PROVIDENCE, R.I. -- Eight months after he first emerged as a possible 2010 political contender, Republican defense lawyer Erik B. Wallin, of South Kingstown, put the state Board of Elections on official notice Wednesday that he is raising money to run for attorney general.
A former prosecutor in the criminal division of the attorney general's office, Wallin created a campaign fundraising committee in February. At the time, however, he left blank the box for candidates to declare the "office being sought.'' In his new filing, he left no further doubt about the office he seeks: attorney general.
He loaned his campaign $25,050 in start-up money, and he had $20,236 left to pursue his campaign after raising an additional $8,450 during the three-month stretch that ended September 30.
Now in private practice in Wakefield, Wallin, 39, worked in the attorney general's office.
In recent weeks, he said, he has started sending out press releases and proposed editorials to the state's smaller local newspapers, and accepting invitations to speak on talk radio shows.
On his campaign web page, Wallin describes himself as a native Rhode Islander raised in North Kingstown, who graduated from Bishop Hendricken High School, Rhode Island College and the Roger Williams University School of Law, Class of 1997, before enlisting in the Air Force, where he served as a military prosecutor and "successfully litigated numerous court martial cases involving drugs, sexual assault, child Internet pornography, and financial crimes.''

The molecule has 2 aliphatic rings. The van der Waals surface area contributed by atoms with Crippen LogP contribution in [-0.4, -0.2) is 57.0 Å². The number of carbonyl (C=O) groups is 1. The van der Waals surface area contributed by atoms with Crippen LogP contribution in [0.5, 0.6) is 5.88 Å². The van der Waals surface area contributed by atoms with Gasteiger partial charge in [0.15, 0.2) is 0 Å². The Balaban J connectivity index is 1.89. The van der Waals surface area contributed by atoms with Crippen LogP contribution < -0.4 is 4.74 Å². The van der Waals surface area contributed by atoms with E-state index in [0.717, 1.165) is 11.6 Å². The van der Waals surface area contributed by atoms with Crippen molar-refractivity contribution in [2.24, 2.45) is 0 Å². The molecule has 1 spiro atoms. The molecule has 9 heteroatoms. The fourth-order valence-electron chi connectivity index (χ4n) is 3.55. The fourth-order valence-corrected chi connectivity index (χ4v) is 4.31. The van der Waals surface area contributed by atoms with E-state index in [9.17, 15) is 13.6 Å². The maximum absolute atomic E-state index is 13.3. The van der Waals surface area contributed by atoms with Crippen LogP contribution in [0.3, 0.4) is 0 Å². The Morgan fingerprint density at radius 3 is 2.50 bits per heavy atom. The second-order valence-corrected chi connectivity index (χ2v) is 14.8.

Before returning to Rhode Island, he also served as a special assistant U.S. attorney for the Southern District of Ohio.
In recent weeks he has circulated for publication a sample of his views and writings that begins: "The cancer that is corruption continues to devour our state. Most recently, the governor's audit shed light on $75 million of willfully mismanaged taxpayer dollars for insider deals, extravagant bonuses, over-paying and a variety of other corrupt actions....What Rhode Islanders can see from these actions at the landfill is inaction from the state's highest elected official responsible for enforcing our laws, the Attorney General.''
"Is it possible this corruption occurred under the nose of the attorney general and he had no idea?'' he asked. Rhode Islanders are entitled to answers rather than a statement that no prosecution of anyone involved in this fleecing of taxpayer dollars will occur.''